Note: the widths of the various fields do NOT affect how much your visitors can type into them. Even if you make the widths horrendously narrow, your users can still enter a complete novel into them if they wish, since the web browser will automatically scroll as they type. In other words, changing the widths is merely something you do to make the form look pleasing to you. You don't have to worry about how wide they need to be to accomodate your visitor's name and email address. This applies to the Comments field as well.
You can close the "Style Properties" panel by either by clicking the "X" button at the top left corner of that panel or by choosing "Panels | Style Properties" from the menu again.
Click the Comments field. If you have already closed the "Style Properties" panel, open it again by clicking "Panels | Style Properties" from the menu.
Expand the Geometry section if necessary. (It should already be expanded, since you did it in the previous step. However, if you have collapsed it by clicking it again since then, for example, to take a look at the rest of the panel, you will need to click the Geometry heading again to open that section.)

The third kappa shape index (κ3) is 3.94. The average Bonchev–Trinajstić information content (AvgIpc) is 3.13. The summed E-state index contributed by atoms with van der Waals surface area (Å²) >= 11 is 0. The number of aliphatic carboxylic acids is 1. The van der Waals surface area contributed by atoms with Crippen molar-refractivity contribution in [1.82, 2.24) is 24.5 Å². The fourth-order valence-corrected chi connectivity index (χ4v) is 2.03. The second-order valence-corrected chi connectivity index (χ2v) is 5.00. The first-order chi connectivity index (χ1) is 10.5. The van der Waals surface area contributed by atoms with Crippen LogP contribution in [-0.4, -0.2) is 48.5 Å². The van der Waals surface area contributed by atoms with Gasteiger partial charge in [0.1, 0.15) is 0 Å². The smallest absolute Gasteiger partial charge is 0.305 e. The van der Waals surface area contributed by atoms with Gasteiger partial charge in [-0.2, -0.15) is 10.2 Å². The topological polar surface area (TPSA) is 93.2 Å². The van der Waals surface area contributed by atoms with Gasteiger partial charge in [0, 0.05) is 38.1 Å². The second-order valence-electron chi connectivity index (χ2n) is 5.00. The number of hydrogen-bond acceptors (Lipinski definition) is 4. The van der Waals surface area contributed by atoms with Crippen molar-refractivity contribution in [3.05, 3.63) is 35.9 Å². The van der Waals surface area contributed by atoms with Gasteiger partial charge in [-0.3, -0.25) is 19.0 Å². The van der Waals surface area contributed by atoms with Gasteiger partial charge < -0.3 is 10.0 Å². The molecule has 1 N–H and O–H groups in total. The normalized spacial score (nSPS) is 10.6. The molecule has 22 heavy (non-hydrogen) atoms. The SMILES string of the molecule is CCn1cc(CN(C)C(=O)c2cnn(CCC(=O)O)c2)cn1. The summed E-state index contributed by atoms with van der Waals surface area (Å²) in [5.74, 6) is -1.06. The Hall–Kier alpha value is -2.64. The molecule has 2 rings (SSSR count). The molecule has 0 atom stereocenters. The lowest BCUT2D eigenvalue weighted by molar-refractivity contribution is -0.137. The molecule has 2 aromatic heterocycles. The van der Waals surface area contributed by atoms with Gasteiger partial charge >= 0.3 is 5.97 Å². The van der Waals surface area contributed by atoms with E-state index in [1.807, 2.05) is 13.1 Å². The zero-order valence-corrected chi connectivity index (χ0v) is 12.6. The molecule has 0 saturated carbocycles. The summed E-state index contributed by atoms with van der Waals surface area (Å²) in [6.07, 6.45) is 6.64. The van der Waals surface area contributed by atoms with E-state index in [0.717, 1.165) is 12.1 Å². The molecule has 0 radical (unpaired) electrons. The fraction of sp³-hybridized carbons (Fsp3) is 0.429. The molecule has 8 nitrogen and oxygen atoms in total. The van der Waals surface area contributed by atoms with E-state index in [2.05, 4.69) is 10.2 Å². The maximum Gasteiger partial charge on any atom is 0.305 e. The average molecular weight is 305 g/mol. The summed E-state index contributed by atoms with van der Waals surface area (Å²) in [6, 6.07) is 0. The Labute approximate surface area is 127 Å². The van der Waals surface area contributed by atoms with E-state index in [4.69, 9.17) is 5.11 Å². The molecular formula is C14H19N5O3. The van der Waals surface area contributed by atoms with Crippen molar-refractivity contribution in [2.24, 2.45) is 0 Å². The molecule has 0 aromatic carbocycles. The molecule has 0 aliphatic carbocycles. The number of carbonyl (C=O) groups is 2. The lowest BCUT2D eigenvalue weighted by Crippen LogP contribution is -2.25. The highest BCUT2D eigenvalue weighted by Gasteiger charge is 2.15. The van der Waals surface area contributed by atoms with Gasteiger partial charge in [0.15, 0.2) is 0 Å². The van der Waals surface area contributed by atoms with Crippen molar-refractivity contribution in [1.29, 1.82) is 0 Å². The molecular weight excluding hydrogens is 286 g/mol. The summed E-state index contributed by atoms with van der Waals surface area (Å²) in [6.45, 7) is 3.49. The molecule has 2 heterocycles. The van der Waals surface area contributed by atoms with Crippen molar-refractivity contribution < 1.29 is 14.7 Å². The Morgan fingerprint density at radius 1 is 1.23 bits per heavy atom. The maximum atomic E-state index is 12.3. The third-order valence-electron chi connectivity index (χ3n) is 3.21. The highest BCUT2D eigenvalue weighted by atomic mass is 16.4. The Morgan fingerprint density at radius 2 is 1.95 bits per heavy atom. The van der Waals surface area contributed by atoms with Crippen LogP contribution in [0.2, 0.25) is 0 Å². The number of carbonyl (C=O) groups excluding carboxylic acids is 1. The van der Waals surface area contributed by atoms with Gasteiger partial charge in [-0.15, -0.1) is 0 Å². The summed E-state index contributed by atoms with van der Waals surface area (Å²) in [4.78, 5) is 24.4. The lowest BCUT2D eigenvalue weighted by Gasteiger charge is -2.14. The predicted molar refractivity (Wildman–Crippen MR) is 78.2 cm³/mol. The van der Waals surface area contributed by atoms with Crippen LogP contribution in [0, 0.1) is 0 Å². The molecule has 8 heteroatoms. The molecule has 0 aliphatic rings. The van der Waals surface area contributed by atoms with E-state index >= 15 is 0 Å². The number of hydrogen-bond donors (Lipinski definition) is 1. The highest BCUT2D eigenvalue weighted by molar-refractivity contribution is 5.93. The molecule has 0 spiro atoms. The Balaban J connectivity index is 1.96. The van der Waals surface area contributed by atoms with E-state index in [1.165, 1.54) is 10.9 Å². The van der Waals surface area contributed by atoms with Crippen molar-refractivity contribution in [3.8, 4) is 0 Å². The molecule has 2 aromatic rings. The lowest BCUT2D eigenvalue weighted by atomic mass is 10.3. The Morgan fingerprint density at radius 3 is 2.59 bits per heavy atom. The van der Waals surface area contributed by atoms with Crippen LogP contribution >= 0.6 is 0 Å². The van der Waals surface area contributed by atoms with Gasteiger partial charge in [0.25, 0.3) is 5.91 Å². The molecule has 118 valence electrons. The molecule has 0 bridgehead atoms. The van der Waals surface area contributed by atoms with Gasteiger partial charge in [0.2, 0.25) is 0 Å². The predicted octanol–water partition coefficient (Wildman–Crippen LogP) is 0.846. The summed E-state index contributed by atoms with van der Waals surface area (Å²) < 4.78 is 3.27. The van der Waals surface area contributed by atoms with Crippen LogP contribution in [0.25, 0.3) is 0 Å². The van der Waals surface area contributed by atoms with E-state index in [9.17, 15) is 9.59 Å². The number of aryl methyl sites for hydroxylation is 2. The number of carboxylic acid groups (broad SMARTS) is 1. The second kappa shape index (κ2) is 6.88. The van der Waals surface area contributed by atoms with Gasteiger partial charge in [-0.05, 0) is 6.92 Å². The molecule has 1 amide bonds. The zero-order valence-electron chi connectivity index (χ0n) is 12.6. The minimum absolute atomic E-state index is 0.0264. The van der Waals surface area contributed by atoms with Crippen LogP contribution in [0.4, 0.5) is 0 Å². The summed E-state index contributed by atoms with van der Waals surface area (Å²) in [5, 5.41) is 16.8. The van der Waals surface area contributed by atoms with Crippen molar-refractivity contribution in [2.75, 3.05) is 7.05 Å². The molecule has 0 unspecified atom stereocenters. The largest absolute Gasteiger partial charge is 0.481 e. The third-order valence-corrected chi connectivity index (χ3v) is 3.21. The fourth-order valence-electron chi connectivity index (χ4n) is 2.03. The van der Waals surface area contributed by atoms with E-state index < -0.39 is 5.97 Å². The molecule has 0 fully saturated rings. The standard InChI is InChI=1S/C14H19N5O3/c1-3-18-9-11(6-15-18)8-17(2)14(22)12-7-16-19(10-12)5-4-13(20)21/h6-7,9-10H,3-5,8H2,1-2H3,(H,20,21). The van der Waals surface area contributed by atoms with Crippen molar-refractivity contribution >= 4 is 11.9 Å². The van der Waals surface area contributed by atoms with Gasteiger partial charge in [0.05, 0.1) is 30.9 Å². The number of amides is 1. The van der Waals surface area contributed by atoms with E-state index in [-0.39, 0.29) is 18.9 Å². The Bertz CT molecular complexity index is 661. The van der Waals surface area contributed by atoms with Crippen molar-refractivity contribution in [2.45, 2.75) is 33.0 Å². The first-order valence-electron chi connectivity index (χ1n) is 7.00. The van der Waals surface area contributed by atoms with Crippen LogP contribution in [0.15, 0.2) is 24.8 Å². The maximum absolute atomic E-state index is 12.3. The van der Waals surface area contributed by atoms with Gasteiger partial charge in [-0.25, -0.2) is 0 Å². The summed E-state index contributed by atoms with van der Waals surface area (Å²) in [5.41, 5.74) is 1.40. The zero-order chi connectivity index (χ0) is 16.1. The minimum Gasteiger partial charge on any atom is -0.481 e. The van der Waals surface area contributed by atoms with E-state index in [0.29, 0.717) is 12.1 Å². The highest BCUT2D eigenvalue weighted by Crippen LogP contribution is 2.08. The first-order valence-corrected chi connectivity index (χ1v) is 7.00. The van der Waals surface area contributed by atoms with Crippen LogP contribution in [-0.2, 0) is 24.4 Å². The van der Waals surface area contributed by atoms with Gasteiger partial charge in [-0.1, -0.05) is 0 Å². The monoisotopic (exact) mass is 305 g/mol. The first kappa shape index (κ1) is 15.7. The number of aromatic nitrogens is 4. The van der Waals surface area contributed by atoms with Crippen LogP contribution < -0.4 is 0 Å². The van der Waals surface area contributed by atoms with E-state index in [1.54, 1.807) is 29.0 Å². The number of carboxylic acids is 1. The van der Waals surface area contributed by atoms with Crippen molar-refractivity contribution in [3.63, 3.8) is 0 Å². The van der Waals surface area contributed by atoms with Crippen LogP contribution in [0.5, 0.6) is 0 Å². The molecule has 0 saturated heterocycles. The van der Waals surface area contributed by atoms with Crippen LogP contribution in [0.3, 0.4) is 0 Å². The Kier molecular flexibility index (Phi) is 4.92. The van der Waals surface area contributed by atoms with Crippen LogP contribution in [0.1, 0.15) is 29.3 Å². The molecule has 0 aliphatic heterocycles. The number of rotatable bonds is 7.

As before, you can adjust the width of the Comments field by modifying the number in the "Width" field. For example, replace the default "12.25em" with "75%".
If you find the height of the field to be too short or too tall, enter a value into the "Height" field. This time, however, you should not use "%" as a unit. Try using "em" instead. For example, enter "15em" (without the quotes) to make the Comments field take up approximately 15 lines of text.
When you're done, close the Style Properties panel.
If you don't want the button at the bottom of the form to say "Send Feedback", doubleclick the button. (That is, click the button twice in the same spot in quick succession.)
A dialog box with the title "Insert or edit a form input" will appear. Change the words "Send Feedback" in the "Value" field to whatever you like.
Click the "OK" button when you are done.
If you decide that you don't want the fields to have the labels "Name", "Email" and "Comments", preferring instead some other words, simply click to put your text cursor on your web page and modify those words accordingly. Those labels are simply ordinary words inserted into your web page, and can be changed to whatever you want. For example, you can change "Name" to "Full Name", "Email" to "Email address", and "Comments" to "Feedback" or whatever. You can also change the fonts for those words in the usual manner.